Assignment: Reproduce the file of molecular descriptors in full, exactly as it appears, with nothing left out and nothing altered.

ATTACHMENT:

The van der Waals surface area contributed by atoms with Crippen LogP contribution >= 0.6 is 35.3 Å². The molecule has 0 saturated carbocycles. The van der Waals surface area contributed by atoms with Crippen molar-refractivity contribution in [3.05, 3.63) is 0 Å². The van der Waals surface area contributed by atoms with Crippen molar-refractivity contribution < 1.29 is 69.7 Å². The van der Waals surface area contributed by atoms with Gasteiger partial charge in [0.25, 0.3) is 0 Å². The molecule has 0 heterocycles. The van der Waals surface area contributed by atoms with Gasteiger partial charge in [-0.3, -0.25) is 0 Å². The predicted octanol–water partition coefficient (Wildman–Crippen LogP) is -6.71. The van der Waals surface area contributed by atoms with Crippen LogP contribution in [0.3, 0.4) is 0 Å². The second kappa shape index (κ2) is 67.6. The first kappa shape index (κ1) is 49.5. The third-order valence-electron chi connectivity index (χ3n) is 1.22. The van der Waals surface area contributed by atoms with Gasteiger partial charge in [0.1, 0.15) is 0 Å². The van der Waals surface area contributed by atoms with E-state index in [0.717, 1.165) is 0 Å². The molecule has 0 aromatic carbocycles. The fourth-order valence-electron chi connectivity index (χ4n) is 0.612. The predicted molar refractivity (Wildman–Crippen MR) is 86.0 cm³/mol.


The van der Waals surface area contributed by atoms with Crippen LogP contribution >= 0.6 is 35.3 Å². The molecule has 0 saturated carbocycles. The van der Waals surface area contributed by atoms with Crippen molar-refractivity contribution in [3.05, 3.63) is 0 Å². The van der Waals surface area contributed by atoms with Crippen molar-refractivity contribution < 1.29 is 69.7 Å². The van der Waals surface area contributed by atoms with Gasteiger partial charge in [0.25, 0.3) is 0 Å². The molecule has 0 heterocycles. The van der Waals surface area contributed by atoms with Gasteiger partial charge in [-0.3, -0.25) is 0 Å². The predicted octanol–water partition coefficient (Wildman–Crippen LogP) is -6.71. The van der Waals surface area contributed by atoms with Crippen LogP contribution in [0.3, 0.4) is 0 Å². The second kappa shape index (κ2) is 67.6. The first kappa shape index (κ1) is 49.5. The third-order valence-electron chi connectivity index (χ3n) is 1.22. The van der Waals surface area contributed by atoms with Gasteiger partial charge in [0.1, 0.15) is 0 Å². The van der Waals surface area contributed by atoms with E-state index in [0.717, 1.165) is 0 Å². The molecule has 0 aromatic carbocycles. The fourth-order valence-electron chi connectivity index (χ4n) is 0.612. The predicted molar refractivity (Wildman–Crippen MR) is 86.0 cm³/mol.